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US sees COVID-19 cases decline, travel increase

US sees COVID-19 cases decline, travel increase

COVID-19 is on the retreat, as the United States reports a significant reduction in daily cases—a signal that the country’s largest vaccination push in decades is beginning to beat back the virus.

The United States reported 29,367 new COVID-19 cases yesterday and 323 deaths, according to the Johns Hopkins COVID-19 tracker. In total 32,454,484 million cases have been confirmed in the United States, including 577,384 deaths.

As of May 1, the 7-day average of new COVID-19 cases fell under 50,000 for the first time since October, and is down 17% from the prior week, according to a CNBC analysis of Johns Hopkins data. COVID-19 cases in Michigan, which has been the epicenter of US spring, have dropped 26% from a week ago and hospitalizations have fallen 17%, according to mlive. Seventy of the state’s 83 counties saw a decline in cases last week.

Yesterday on “Face the Nation,” former Food and Drug Administration Commissioner Scott Gottlieb, MD, said he believes the United States is on track for a quiet summer.

TSA tracks pre-pandemic numbers

Americans, who have avoided travel for the past 14 months, are once again on the move. The United States Transportation Security Administration (TSA) said it screened more than 1.62 million people at US airports yesterday, the most since the beginning of the pandemic, CNN reports.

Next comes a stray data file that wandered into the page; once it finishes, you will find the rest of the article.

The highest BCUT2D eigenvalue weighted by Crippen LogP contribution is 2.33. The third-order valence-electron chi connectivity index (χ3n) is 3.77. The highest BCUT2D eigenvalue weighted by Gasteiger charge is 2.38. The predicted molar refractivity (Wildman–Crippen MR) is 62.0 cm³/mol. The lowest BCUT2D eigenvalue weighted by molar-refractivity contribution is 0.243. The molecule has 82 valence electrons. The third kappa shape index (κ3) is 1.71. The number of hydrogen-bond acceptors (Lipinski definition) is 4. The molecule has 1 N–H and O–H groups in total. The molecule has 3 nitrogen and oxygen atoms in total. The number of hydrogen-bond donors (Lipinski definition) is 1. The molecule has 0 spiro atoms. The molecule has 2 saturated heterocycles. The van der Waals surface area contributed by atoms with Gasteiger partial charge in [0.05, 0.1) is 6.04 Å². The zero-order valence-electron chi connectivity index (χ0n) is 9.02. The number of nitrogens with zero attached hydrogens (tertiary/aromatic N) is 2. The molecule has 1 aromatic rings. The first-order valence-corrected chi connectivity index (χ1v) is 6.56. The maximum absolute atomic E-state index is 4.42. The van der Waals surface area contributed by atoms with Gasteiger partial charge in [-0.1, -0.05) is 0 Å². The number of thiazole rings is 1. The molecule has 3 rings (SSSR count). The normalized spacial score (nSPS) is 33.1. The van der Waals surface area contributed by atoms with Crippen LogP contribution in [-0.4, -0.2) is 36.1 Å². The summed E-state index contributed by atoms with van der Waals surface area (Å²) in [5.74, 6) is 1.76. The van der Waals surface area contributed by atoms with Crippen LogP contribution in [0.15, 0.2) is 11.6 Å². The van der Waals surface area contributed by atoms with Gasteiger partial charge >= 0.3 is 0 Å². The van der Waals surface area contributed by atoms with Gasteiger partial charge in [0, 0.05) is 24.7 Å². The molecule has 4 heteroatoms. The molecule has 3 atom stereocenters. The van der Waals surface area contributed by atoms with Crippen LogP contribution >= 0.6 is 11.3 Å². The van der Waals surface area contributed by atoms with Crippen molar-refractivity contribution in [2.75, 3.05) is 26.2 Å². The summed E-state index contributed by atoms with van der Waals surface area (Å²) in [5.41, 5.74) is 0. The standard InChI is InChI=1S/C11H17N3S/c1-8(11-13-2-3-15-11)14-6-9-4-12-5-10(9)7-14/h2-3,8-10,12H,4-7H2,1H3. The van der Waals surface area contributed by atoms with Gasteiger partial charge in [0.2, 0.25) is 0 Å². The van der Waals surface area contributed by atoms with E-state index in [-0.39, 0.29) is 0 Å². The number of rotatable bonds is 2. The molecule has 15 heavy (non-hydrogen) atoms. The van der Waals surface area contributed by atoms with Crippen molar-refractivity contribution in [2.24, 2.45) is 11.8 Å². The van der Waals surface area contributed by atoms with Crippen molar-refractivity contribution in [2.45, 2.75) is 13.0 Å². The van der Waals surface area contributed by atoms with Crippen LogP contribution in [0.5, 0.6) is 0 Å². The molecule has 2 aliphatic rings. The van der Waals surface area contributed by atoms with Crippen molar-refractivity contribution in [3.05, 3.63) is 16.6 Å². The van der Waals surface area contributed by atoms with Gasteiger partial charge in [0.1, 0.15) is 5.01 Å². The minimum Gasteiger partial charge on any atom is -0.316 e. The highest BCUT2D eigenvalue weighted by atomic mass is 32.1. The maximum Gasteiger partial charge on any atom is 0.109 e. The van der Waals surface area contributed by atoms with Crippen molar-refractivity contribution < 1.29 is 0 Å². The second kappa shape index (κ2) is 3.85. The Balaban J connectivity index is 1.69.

On Apr 30, the TSA issued updated guidance that extends the federal mask mandate for airports, commercial flights, and other public transportation through Sep 13, according to NPR. The mandate was set to expire on May 11.

In related news, Colorado Gov. Jared Polis has extended the state’s mask mandate for another 30 days but loosened requirements for those who are vaccinated, the Associated Press reports. 

Geographic differences in vaccination rates

According to the Centers for Disease Control and Prevention (CDC) tracker, 31.8% of Americans are fully vaccinated against COVID-19, and 44% have received at least one dose of COVID-19 vaccine. But daily vaccination administration rates have dropped to 2.42 million per day, down from a high of 3.38 million on Apr 13.

States in the Northeast have the highest proportion of residents vaccinated: New Hampshire, Massachusetts, Vermont, Connecticut, and Maine all have 55% or more of their population with at least one shot. Southern states, including Alabama, Louisiana, and Mississippi, have the lowest vacation rates, with 31% to 33% of the population vaccinated.

The slowdown in daily vaccination rates and the unevenness across the country have led some experts to conclude that the United States will fail to reach herd immunity, achieved only when at least 70% to 80% of the population is immune to the virus.

If herd immunity is not reached, virus variants and susceptible people will still cause the disease to spread at low levels throughout the population. Current polls show 30% of Americans say they will not get vaccinated.

Other US developments

  • Public health officials in Los Angeles County reported no new COVID-19 deaths on Sunday, according to USA Today. County infection levels are at their lowest since the start of the pandemic.
  • Data from the CDC suggest Walgreens and CVS, the two pharmacy chains that are an integral part of the US COVID-19 vaccination campaign, have wasted more vaccine doses than states, US territories, and federal agencies combined, Kaiser Health News The CDC recorded 182,874 wasted doses as of late March, 60% of them Pfizer.

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